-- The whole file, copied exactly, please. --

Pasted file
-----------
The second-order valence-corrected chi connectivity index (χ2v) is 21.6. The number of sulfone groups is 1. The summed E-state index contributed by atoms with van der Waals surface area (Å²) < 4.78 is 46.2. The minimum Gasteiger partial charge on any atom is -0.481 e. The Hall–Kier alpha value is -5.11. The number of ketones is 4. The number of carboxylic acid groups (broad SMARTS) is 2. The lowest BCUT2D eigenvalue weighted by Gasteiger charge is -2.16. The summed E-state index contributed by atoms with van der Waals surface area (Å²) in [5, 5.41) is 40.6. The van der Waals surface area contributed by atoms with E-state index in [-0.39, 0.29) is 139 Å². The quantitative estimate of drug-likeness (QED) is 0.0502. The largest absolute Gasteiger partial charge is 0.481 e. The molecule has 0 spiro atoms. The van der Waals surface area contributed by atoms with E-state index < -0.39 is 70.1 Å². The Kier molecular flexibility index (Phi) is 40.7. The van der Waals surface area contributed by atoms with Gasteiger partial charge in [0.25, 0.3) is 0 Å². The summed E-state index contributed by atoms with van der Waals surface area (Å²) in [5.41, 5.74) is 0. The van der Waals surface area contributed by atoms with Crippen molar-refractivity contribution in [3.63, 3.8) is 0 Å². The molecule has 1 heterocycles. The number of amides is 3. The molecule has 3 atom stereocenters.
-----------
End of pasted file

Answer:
The second-order valence-corrected chi connectivity index (χ2v) is 21.6. The number of sulfone groups is 1. The summed E-state index contributed by atoms with van der Waals surface area (Å²) < 4.78 is 46.2. The minimum Gasteiger partial charge on any atom is -0.481 e. The Hall–Kier alpha value is -5.11. The number of ketones is 4. The number of carboxylic acid groups (broad SMARTS) is 2. The lowest BCUT2D eigenvalue weighted by Gasteiger charge is -2.16. The summed E-state index contributed by atoms with van der Waals surface area (Å²) in [5, 5.41) is 40.6. The van der Waals surface area contributed by atoms with E-state index in [-0.39, 0.29) is 139 Å². The quantitative estimate of drug-likeness (QED) is 0.0502. The largest absolute Gasteiger partial charge is 0.481 e. The molecule has 0 spiro atoms. The van der Waals surface area contributed by atoms with E-state index < -0.39 is 70.1 Å². The Kier molecular flexibility index (Phi) is 40.7. The van der Waals surface area contributed by atoms with Gasteiger partial charge in [0.25, 0.3) is 0 Å². The summed E-state index contributed by atoms with van der Waals surface area (Å²) in [5.41, 5.74) is 0. The van der Waals surface area contributed by atoms with Crippen molar-refractivity contribution in [3.63, 3.8) is 0 Å². The molecule has 1 heterocycles. The number of amides is 3. The molecule has 3 atom stereocenters.